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Just a taste

Below is a excerpt of the book. I authored this introduction after much research into culture, subculture, and identity. I interviewed the head of the Indiana University Theatre Department—specifically costume design—and gained much insight into visuals as identity.

Urban Expressions & Contemporary Identity

It’s Emblematic

Emblems and symbols have been used to identify friend or foe as long ago as the reign of Charlemagne in Europe during the 8th century. Originally used to distinguish other combatants on the battlefield, coats of arms and banners were an instrumental visual devices for quickly recognizing your enemy and friend. These surcoats, or coats of arms, were worn on armor, shields and horses. By the mid 12th century, coats of arms had been inherited by British royalty and persons of prestige. The coats of arms were later used as identifiers of ownership, adapted for use on goods and correspondence. 

This idea of identity via emblems carries over into the modern era through the continued use of coats of arms and emblematic symbols for military, law enforcement, NASA, religious groups, as well as certain European families, cities, universities and corporations. Emblems are produced with fabrics as patches, embroidered onto garments, printed as decals, pin-buttons, bumper stickers, and applied to sentimental items as personal expression and fashion statements. Although it can be argued that these emblems are also logos or branding, a key component to coats of arms as emblems is their direct connection, literally, to the human body and how the emblems are used by individuals to express deeper meanings than only a family name or organization. 

One of the most important roles fashion plays in our ability to express identity is that it allows for the expression of personas within very short spans of time. In bustling cities, or passing fellow commuters on the subway platform, fashion can impress identity in the very brief period of time people encounter one another. This idea of continuous and instant expression via fashion is the fastest way to associate ourselves with groups whom we belong, or would like to belong. Utilizing symbols as communication about ourselves goes beyond wearable clothing items. Other items include fashionable accessories and physical items that have emotional, nostalgic, sentimental, and functional value. Emblems as branding can be used to empower groups whose voices have been stifled due to race, ethnicity, economic status, or gender. Oppressed groups often use the power of emblems as rallying points to support one another and include new members into their tribe.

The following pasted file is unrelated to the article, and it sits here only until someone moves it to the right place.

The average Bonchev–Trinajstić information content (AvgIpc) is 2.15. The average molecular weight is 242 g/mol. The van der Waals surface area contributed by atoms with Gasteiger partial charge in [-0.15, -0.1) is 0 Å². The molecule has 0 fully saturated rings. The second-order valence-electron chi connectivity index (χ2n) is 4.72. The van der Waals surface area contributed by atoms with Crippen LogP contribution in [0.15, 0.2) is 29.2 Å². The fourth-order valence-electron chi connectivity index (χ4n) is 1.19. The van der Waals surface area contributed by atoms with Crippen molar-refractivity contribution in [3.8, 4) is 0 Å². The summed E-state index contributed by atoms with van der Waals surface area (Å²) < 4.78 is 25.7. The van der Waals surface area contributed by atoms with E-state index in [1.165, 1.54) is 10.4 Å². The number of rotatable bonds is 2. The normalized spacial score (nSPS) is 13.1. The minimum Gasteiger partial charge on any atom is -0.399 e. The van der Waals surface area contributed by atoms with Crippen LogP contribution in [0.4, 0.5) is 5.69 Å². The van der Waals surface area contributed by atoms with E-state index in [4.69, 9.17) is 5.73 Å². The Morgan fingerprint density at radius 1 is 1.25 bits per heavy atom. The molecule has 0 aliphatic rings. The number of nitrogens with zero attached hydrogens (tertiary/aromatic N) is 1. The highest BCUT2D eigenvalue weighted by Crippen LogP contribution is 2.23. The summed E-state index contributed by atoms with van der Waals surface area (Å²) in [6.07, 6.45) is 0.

This type of branding, or identification through visual means, connects people to others who share similar values, history, struggles or ideology. Emblems represent or reflect beliefs and desires about one’s self and becomes a focal point for sharing ideas with society. These associated ideas are fluid and grow in importance as the community associates ideas and meanings to the emblems. As the emblem grows in popularity, it increases user relationships with the emblem. The ideological growth surrounding the emblem lends more credibility to the “brand,” allowing the users to see the brand as part of themselves. Having an affinity with ideals as identity can foster greater understanding between users of the brand and other brands.

Urban to Contemporary

Originally transmitted via spoken word and formed from traditional folklore, society began seeing these tales in print mid 19th century — around 1850 in Britain and Germany. Although these tales are often unsubstantiated by empirical evidences and certainly never verified, their validity is not as important as the lessons one gains from listening to the legends and the camaraderie that bonds the listeners. Even though the many legends are loosely based on actual places or events, they impart a historical timeline that pinpoints the fears and anxieties of a community and culture.